S02E08: Game of Streams (Calm after the storm)
Our Media Solution Consultant, Magnus Svensson, is sharing his reflections from the online streaming industry in this post. This is part of a monthly series so make sure to follow us here if you don’t want to miss an episode.
With some exceptions, it feels like the streaming video market has taken a deep breath and some well-deserved vacation after the FIFA World Cup. The break is however short as the viewers have increasing expectations on their streaming services. The competition accelerates for every month when cord-shifters move towards online skinny bundles and more and more content owners decide to go for a direct to consumer model.
So how do you build a streaming solution? As a media solution consultant, I’m often involved advising companies that would like to start with streaming or improve their existing service. My recommendations are always unique for each customer as there are no “one-size-fits-all” and the circumstances always differ.
If you start from a legacy platform, which is usually the case, you have a different situation than if you build a streaming solution from scratch. If you’re going for a VoD service, you have different needs than ongoing for live streaming. In the coming chapters, I will go through a few areas to think of when building a streaming solution.
Build yourself or managed service
One of the first decisions you need to make is if you’re going for a managed service or if you build yourself. In many cases, I would recommend a managed service, even for big organizations and companies. Building a streaming solution is very complex, and unless you have experience in streaming services and technical competence it’s not recommended. It’s better to focus on your core competence, that could be content production and selling you service and content.
If you decide to build yourself, the choices are more or less endless. But it could, of course, give more freedom and flexibility. You could full cloud, fully on-premise or a mix if the two. Running 24x7 live channels from the cloud is still very costly but for events and VoD services, it could be a good option. With today’s technology, it is possible to go for a mix, and quite easily move between cloud and on-premise.
The complexity increases the more devices and platforms you intend to reach. Each platform (mobile phone, tablet, web-browser, smart-tv and other streaming devices) has its own characteristics and limitations. Even if you only go for the most common platforms and devices you will end up with multiple transport protocols, multiple encryption methods (yes, this is still the case) and in some cases multiple codecs.
Adding to the complexity with devices, each device will have frequent operating system updates which would mean testing of your solution, and in some cases development impact.
Depending on your needs for content protection the industry offers different choices. You could go for a simple solution with token security or add encryption and Digital Rights Management (DRM). Going back to the device complexity, the different devices use different DRM solutions. The best in this case is to go for a multi-DRM vendor that will remove most of this complexity.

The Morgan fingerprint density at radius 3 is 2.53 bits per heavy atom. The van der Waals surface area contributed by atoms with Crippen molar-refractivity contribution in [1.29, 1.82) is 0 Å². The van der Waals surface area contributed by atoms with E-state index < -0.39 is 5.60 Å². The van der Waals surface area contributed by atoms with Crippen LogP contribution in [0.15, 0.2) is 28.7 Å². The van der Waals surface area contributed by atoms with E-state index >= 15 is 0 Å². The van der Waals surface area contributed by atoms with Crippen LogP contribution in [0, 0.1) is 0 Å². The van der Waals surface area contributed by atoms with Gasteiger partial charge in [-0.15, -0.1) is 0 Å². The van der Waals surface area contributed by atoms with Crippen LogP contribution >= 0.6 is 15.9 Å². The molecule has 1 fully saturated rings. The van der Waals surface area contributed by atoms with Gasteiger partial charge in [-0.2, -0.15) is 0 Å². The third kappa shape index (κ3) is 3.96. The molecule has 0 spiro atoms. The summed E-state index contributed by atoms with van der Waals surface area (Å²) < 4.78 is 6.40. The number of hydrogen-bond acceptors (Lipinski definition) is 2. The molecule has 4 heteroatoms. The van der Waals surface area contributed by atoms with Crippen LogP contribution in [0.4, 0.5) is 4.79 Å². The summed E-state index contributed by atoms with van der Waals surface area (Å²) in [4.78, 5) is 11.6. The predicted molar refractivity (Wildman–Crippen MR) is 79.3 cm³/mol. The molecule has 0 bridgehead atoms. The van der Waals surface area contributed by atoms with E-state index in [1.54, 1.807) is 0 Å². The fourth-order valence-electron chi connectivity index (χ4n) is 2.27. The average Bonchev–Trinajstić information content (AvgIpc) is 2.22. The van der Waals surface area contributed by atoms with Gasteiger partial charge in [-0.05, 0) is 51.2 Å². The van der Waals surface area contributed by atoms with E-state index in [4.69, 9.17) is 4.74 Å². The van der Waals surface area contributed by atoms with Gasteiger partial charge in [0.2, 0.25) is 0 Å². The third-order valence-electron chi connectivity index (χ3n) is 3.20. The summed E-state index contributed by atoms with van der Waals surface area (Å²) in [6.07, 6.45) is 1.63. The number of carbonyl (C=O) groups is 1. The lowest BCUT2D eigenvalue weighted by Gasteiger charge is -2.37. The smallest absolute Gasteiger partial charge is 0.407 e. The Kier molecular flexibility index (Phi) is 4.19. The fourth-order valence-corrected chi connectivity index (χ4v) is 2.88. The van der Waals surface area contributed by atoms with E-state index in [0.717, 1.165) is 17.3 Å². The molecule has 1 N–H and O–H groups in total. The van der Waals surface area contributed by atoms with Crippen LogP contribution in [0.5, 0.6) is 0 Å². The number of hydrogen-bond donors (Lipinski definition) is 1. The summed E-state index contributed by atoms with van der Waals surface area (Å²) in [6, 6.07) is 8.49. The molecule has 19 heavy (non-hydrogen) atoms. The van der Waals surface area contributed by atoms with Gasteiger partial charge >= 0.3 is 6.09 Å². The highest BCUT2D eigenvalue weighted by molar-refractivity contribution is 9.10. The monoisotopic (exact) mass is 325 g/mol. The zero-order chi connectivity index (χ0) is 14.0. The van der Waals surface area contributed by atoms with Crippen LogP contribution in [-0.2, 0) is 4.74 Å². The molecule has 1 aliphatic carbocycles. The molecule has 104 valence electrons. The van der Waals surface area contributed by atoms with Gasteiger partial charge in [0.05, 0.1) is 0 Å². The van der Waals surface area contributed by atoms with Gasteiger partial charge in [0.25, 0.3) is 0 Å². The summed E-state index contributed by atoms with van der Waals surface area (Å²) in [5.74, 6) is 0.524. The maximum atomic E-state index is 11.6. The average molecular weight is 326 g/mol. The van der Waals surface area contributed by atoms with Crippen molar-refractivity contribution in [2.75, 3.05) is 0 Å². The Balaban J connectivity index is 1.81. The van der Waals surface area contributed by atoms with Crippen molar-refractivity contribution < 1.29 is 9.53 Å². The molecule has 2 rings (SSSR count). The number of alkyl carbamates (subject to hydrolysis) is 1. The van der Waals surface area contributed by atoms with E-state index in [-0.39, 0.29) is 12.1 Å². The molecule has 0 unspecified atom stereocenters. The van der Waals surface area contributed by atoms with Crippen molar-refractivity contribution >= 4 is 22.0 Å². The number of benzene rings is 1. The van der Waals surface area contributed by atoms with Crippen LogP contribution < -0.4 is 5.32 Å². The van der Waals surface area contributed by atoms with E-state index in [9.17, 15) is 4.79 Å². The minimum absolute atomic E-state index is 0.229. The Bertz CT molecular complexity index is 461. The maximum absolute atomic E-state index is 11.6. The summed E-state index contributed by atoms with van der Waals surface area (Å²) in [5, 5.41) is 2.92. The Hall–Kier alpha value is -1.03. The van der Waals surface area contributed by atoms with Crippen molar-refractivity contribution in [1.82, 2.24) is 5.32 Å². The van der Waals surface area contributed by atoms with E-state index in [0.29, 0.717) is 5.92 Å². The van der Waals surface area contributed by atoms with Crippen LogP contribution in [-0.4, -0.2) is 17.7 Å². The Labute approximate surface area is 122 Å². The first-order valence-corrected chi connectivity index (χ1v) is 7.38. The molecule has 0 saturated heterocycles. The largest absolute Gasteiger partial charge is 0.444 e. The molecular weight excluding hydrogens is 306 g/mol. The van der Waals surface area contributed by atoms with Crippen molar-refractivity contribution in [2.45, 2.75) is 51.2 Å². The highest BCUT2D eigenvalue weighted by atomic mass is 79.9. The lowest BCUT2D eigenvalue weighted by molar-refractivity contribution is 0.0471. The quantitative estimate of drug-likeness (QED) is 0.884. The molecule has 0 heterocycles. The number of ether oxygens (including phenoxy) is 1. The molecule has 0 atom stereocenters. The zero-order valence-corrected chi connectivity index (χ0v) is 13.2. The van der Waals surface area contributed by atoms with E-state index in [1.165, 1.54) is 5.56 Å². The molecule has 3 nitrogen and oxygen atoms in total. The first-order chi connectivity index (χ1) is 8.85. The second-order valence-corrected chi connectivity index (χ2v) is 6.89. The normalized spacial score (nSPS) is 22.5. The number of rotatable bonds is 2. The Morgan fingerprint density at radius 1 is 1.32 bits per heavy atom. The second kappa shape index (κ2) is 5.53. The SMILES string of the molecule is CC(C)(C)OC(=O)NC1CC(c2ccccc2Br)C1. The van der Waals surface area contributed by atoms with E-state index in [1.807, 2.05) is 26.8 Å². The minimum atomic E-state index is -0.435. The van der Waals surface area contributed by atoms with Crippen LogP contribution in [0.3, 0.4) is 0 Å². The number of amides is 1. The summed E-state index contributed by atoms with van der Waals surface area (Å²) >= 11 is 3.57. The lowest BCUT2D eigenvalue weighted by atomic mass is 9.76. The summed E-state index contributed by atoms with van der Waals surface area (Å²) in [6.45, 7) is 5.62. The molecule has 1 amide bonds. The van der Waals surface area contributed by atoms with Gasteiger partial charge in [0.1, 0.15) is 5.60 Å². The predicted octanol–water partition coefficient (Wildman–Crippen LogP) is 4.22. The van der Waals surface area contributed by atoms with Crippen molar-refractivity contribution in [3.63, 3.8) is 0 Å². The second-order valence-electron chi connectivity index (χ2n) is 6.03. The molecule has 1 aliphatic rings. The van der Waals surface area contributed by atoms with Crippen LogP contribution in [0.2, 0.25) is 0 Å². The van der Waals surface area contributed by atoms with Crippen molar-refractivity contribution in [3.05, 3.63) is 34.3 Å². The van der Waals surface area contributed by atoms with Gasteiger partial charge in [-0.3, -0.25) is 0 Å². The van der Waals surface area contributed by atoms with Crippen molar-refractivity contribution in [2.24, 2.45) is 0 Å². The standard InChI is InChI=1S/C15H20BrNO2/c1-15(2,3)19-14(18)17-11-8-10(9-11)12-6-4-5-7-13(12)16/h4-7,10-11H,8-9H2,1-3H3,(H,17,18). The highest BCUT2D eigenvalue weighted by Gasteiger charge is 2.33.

Another layer of security, that gets more and more attention, is watermarking. This means that you add a fingerprint, visible or forensic, to the actual video. The technology makes it possible to pinpoint where the leak comes from.
For live streaming, especially for live sports, latency is an area to handle. During the FIFA World Cup, the latency introduced by streaming became known by the general public. There are technologies today that reduce latency and depending on your needs, you could go as low as sub-second latency. But there are no free lunches, and most solutions come with drawbacks such as vulnerability to network disturbances. The lower latency you go for, the fewer options exist in the market.
Capacity and scalability
As stated above, streaming has become a commodity and the choice of TV services for many people. This means that you need to be able to scale and deliver the content without buffering and disturbances. All components in your solution must handle the load, including surrounding components such as authentication and billing. It’s important that each part of the system could be bypassed in case of failure so that the video is always delivered even if for example, the billing system is down.
All in all, with current technology, every content owner could build a streaming platform and distribute their content directly to the subscribers. But the type of solution could be carefully selected depending on needs, experience, and technical competence.
To watch out for the coming months…
IBC in Amsterdam is just around the corner. As usual, we will see a lot of new product announcements and partnerships. I expect to see a lot around low-latency and machine learning, and AI and the codec discussions will continue.
The speakers have been announced for Streaming Tech Sweden, that will take place on the 7th of November in Stockholm. You will be able to listen to speakers from Netflix, Youtube, Akamai and many more and this is a very good opportunity to be inspired and educated by leading technology experts in the streaming industry.
Magnus Svensson is a Media Solution Consultant and partner at Eyevinn Technology. Eyevinn Technology is the leading independent consultant firm specializing in video technology and media distribution.